By William H. McNeill
In this magisterial background, nationwide e-book Award winner William H. McNeill chronicles the interactions and disputes among Latin Christians and the Orthodox groups of jap Europe in the course of the interval 1081–1797. focusing on Venice because the hinge of ecu background within the overdue medieval and early smooth interval, McNeill explores the technological, financial, and political bases of Venetian energy and wealth, and the city’s exact prestige on the frontier among the papal and Orthodox Christian worlds. He will pay specific recognition to Venetian impact upon southeastern Europe, and from such an attitude of imaginative and prescient, the frequent development of eu historical past adjustments shape.
“No different historian might were able to writing a publication as direct, as well-informed and as little weighed down via crimson prose as this one. Or as neutral. McNeill has succeeded admirably.”—Fernand Braudel, Times Literary Supplement
“The booklet is critical, attention-grabbing, sometimes compelling, and consistently suggestive.”—Stanley Chojnacki, American old Review
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Additional resources for Venice: The Hinge of Europe, 1081-1797
In addition to the precious cargoes of distant origin that 36 1081-1282 enriched Black Sea ports, articles of local production (grain, salt, fish) together with furs, wax, and slaves coming from the Russian north and from the Caucasus area added significantly to the value of their trade. Genoese merchants profited greatly, possessing major fortified bases at Pera, across the Golden Horn from Constantinople, at Caffa in the Crimea, and enjoying almost equally favorable conditions at Trebizond as well.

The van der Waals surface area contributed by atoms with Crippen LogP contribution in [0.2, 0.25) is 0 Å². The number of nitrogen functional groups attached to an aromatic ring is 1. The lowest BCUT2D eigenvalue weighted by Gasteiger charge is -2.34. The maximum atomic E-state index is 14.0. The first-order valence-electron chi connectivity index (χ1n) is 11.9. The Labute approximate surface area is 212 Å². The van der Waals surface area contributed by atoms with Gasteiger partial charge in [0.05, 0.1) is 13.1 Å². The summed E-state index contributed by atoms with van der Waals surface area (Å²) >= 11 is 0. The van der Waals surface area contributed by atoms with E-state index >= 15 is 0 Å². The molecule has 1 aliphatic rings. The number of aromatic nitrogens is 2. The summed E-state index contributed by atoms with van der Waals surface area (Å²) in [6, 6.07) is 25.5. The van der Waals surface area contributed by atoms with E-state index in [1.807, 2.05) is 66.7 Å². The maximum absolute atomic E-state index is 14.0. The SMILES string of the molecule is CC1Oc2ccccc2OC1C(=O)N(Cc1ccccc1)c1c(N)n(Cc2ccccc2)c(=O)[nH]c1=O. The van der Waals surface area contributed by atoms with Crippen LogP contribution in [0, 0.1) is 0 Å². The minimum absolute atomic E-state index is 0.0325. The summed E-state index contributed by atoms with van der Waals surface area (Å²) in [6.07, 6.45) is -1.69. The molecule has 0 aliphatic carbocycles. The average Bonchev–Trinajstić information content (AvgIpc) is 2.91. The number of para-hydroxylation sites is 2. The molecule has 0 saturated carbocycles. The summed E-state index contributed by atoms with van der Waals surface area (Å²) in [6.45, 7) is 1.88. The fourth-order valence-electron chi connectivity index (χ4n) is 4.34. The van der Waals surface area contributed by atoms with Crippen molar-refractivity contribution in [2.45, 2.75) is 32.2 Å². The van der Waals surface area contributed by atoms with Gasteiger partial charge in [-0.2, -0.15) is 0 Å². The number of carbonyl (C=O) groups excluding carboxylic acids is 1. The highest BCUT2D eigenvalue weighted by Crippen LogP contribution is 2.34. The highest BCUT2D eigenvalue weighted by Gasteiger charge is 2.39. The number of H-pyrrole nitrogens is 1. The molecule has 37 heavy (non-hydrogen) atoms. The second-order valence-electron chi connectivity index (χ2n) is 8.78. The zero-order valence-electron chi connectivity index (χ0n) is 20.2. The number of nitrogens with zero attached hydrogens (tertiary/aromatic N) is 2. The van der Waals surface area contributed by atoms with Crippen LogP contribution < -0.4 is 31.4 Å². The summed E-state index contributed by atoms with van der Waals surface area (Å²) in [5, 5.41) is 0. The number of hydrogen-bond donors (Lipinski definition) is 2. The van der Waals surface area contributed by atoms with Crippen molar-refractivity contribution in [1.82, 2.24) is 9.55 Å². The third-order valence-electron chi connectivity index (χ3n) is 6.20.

The doge's role as host and peacemaker, acting as a mediating third power between the twin and rival heads of Latin Christendom, mightily flattered Venetian self-esteem, both at the time and subsequently. But pomp and ceremony did not distract Venetian attention from the art at which they excelled: driving a hard bargain. In return for their lavish hospitality, Frederick granted the Venetians full exemption from imperial tolls throughout his dominions, thus putting the trade policy of the Holy Roman Empire of the German nation vis a vis Venice on a par with that of the Roman Empire of the east.
A brisk flow of trade also offered advantages to the rulers of these great states in the way of tax revenues and a supply of strategic and luxury goods required by their armies and courts. This meant that there were persuasive reasons to induce even powerful rulers to come to terms with the Venetians. It is a very striking fact that the Byzantine emperors, who, unlike the other territorial rulers with whom the Venetians dealt, derived no direct tax revenues from Venetian trade, nevertheless continued to allow the Venetians to do business in their ports during most of the twelfth century.